SIPRI: Nuclear arms decline amid modernization efforts – DW
A new report by SIPRI says the pace of nuclear arms reduction has slowed, in part due to efforts to modernize delivery systems, such as missiles. The data shows states aren't prepared to "give up their nuclear arsenals," according to Deutsche Welle.
Over the past year, the number of nuclear weapons has decreased but investment in modernizing arsenals has risen, according to a report published by the Stockholm International Peace Research Institute (SIPRI) on Monday, DW wrote.
As of 2017, nine states are in possession of approximately 14,935 nuclear weapons, a slight reduction compared 15,395 last year. The decrease in nuclear arms is notably due to efforts by the US and Russia, which possess 93 percent of all nuclear weapons in the world.
However, the nine nuclear weapon-possessing states – the US, Russia, UK, France, China, India, Pakistan, Israel and North Korea – have all developed or deployed nuclear weapon delivery system, or announced their intention to do so.
"Despite the recent progress in international talks on a treaty banning nuclear weapons, long-term modernization programs are under way in all nine states," said Shannon Kile, a senior researcher at SIPRI. "This suggests that none of these states will be prepared to give up their nuclear arsenals for the foreseeable future."
Notably, the US is expected to spend $400 billion (350 billion euros) between 2017 and 2026 to maintain and comprehensively update its nuclear forces, according to the report. SIPRI cited estimates that Washington may spend up to $1 trillion over the next 30 years to modernize its nuclear weapons program.
"The projected increases in US spending are not unexpected," said SIPRI Associate Senior Fellow Hans Kristensen. "The current US administration is continuing the ambitious nuclear modernization plans set out by President Barack Obama."
In 2016, North Korea carried out two nuclear test explosions in a move that sparked international concern about the progress of Pyongyang's nuclear weapons program.
Trump talks North Korea threat in calls with China, Japan leaders – mediaSince then, the communist nation has conducted several missile delivery tests, with the intention of developing an intercontinental ballistic missile that could reach American soil.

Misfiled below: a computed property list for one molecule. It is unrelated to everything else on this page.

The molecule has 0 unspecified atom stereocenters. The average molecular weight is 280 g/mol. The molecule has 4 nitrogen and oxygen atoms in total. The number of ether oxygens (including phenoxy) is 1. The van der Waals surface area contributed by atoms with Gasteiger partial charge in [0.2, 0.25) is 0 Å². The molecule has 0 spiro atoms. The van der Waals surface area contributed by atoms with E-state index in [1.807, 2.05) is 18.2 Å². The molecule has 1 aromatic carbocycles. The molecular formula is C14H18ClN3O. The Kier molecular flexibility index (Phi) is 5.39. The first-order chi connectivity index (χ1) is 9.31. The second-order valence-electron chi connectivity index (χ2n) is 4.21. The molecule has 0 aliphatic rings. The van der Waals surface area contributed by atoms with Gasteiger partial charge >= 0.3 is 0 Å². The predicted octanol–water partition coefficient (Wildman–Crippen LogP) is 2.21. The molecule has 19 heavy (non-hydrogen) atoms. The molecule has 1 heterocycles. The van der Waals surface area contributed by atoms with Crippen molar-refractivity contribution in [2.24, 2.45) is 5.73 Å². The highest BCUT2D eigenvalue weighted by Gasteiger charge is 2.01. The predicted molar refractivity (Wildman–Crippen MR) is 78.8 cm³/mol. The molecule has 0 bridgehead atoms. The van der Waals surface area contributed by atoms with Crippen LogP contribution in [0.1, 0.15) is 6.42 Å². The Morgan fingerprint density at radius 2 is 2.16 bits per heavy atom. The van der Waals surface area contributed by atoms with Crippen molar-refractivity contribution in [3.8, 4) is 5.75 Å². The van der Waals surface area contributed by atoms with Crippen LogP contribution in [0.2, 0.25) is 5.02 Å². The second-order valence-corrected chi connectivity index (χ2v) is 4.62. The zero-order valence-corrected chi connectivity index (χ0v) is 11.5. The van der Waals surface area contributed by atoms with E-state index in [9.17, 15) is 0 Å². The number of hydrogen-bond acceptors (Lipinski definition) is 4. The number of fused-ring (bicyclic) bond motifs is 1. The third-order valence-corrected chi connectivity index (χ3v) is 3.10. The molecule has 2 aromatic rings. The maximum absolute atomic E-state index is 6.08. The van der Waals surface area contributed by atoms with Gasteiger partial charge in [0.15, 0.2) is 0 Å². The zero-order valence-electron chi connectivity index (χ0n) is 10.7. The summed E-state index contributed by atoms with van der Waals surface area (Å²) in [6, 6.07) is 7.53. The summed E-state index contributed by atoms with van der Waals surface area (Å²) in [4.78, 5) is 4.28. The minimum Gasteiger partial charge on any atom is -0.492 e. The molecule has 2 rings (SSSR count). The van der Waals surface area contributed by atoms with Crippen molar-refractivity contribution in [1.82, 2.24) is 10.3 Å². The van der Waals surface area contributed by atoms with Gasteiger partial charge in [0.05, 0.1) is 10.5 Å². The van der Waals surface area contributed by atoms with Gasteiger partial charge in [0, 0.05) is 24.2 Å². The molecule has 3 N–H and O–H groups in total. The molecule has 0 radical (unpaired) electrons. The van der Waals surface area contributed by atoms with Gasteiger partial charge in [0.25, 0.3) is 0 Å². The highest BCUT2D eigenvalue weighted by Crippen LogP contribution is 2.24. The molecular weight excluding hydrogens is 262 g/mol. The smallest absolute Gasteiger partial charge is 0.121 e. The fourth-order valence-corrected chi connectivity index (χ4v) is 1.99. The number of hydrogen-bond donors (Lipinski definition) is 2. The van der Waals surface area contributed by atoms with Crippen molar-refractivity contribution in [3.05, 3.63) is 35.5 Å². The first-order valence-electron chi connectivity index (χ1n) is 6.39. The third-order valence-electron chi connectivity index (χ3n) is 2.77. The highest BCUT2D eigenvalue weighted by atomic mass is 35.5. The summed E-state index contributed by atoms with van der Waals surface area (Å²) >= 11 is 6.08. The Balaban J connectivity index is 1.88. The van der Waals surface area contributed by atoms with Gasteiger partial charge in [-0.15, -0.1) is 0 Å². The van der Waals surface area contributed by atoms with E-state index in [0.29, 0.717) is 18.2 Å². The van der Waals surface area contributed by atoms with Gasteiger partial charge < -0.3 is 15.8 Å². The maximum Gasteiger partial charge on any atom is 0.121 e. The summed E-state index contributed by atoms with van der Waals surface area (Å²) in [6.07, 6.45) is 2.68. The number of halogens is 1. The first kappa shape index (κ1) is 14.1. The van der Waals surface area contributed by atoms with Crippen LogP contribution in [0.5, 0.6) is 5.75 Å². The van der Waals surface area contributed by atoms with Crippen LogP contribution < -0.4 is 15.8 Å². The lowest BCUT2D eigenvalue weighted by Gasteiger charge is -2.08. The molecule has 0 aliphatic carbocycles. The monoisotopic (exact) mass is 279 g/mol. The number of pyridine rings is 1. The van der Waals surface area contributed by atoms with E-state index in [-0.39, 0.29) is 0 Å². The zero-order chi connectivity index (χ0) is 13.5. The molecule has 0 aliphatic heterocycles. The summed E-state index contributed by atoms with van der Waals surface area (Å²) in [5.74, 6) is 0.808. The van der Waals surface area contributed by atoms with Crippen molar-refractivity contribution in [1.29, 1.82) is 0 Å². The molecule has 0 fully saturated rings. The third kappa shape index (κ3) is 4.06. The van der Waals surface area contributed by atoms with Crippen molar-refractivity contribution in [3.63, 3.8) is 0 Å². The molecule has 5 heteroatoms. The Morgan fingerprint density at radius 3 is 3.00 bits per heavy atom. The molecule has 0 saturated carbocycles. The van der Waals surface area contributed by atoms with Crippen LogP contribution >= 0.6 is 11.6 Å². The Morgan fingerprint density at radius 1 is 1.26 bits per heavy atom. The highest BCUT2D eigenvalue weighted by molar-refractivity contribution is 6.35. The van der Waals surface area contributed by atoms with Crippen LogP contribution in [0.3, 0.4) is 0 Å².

SIPRI noted in its report that while it is unlikely that Pyongyang has developed a sufficiently compact nuclear warhead to reach mainland US, analysts believe that is could build a "miniaturized" warhead deliverable by short- and medium- range missiles.
"North Korea appears to have made technical progress in its military nuclear and ballistic missile programs and may have built up to 20 nuclear warheads," the report said. "However, there is no open-source evidence that North Korea has produced nuclear warheads that can be carried on ballistic missiles."
Only two EU nations are in possession of nuclear weapons, namely the UK and France. As of January, London's nuclear weapons arsenal contained approximately 215 warheads, of which 120 were considered operational.
The UK parliament last year backed the successor program to Trident nuclear program. However, the government announced that the program would not be funded outright, and instead would receive investment in stages.
Swedish experts believe Russia can use nuclear weapons in regional conflictOn the other hand, France's arsenal comprised roughly 300 warheads. Paris has signaled its desire to modernize its nuclear weapons program. It also plans to have a next-generation ballistic missile submarine in operation by 2035, according to SIPRI.
"The French Ministry of Defense has initiated studies for a successor missile, with a focus on enhanced stealth and hypersonic technologies," the report said.
Developments in Asia
In Asia, China leads with the largest nuclear arsenal, comprising roughly 270 warheads. Pakistan comes in second with an arsenal of up to 140 warheads, while India trails slightly behind with 130 of them.
"China has embarked on a long-term modernization program focused on making qualitative improvements to its nuclear forces rather than on significantly increasing their size," the report said.
On India and Pakistan, SIPRI noted that both were in the process of expanding their nuclear capabilities by land, sea and air, which could have consequences in the near future.
"India and Pakistan are expanding their military fissile material production capabilities on a scale that may lead to significant increases in the size of their nuclear weapon inventories over the next decade," the report said.